We include products we think are useful for our readers. If you buy through links on this page, we may earn a small commission Here’s our process.
Healthline only shows you brands and products that we stand behind.Our team thoroughly researches and evaluates the recommendations we make on our site. To establish that the product manufacturers addressed safety and efficacy standards, we:
- Evaluate ingredients and composition: Do they have the potential to cause harm?
- Fact-check all health claims: Do they align with the current body of scientific evidence?
- Assess the brand: Does it operate with integrity and adhere to industry best practices?
What is scalp exfoliation?
Although the body naturally replaces dead skin cells with new skin cells, sometimes it can use a little help in the form of exfoliation. This is true even for the scalp.
Scalp exfoliation involves using physical or chemical exfoliants to remove excess skin cells, oil, and dandruff. Many hair experts maintain that regular scalp exfoliation is the key to healthier, shinier hair from the roots to the tips.
Keep reading to learn more about the benefits of scalp exfoliation, how to make a scalp exfoliant at home, and which products to buy.
Scalp exfoliation can be a soothing and stress-relieving way to invigorate the scalp. In this way, exfoliation can benefit almost anyone who wishes to do it.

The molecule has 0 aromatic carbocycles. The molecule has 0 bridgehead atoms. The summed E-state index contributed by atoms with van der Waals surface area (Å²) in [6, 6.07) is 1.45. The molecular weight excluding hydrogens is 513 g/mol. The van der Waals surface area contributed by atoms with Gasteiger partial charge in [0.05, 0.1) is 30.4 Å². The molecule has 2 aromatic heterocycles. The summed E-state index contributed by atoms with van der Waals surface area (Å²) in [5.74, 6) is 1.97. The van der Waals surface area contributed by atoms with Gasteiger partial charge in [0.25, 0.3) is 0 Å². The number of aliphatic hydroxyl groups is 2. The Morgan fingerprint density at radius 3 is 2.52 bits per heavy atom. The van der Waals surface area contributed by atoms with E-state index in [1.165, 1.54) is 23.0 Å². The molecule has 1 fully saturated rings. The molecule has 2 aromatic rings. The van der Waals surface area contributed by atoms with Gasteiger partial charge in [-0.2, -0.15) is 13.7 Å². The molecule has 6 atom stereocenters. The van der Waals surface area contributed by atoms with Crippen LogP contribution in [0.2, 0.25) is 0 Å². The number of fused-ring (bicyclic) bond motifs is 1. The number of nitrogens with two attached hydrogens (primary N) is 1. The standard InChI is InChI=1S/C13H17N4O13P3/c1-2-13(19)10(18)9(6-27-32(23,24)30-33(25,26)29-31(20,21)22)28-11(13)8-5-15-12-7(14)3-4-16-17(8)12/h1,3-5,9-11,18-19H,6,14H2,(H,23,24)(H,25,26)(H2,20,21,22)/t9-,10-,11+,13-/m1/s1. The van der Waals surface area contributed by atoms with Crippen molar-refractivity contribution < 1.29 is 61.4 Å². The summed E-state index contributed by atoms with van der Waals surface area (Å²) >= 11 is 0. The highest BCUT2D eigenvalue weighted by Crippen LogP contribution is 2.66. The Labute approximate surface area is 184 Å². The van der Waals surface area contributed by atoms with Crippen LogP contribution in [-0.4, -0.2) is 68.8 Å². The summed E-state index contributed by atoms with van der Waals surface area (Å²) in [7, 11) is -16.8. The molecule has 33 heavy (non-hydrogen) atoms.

However, scalp exfoliation may be especially beneficial for those with:
- dry skin
- oily hair
Although the hair itself is made of dead skin cells — which is why it doesn’t hurt when you get a haircut — the scalp is a living piece of your skin. It requires care and maintenance just like the rest of your body.
Scalp exfoliation can be one part scalp massage, another part skin treatment.
Although it’s safe to massage your scalp every day, you shouldn’t exfoliate your scalp more than once or twice a week. Exfoliation removes oil from the scalp, and more frequent exfoliation may cause the scalp to panic and over-produce oil.
Scalp exfoliation is usually performed on wet, just-shampooed hair. After you comb through and separate sections of your hair, you can apply the scrub with your fingertips. You can also use a brush or glove designed for exfoliation. If you’re using a physical exfoliant, rubbing in a gentle, circular motion can help.
In some cases, scalp exfoliation can make the scalp feel more sensitive. You may wish to apply a protective spray-on sunscreen formulated for hair to protect against sun damage and reduce sensitivity.
You can often make your own scalp exfoliant using household products.
Brown sugar and oatmeal scrub
To make a brown sugar and oatmeal scrub, mix:
- 2 tablespoons brown sugar
- 2 tablespoons oatmeal, finely ground
- 2 tablespoons of a hair conditioner of your choice
The sugar-oatmeal combination creates a physical exfoliant that will help slough off dead skin cells. After you shampoo, apply the mixture to your wet hair. Use gentle, circular motions to reach the scalp, and rinse thoroughly when done.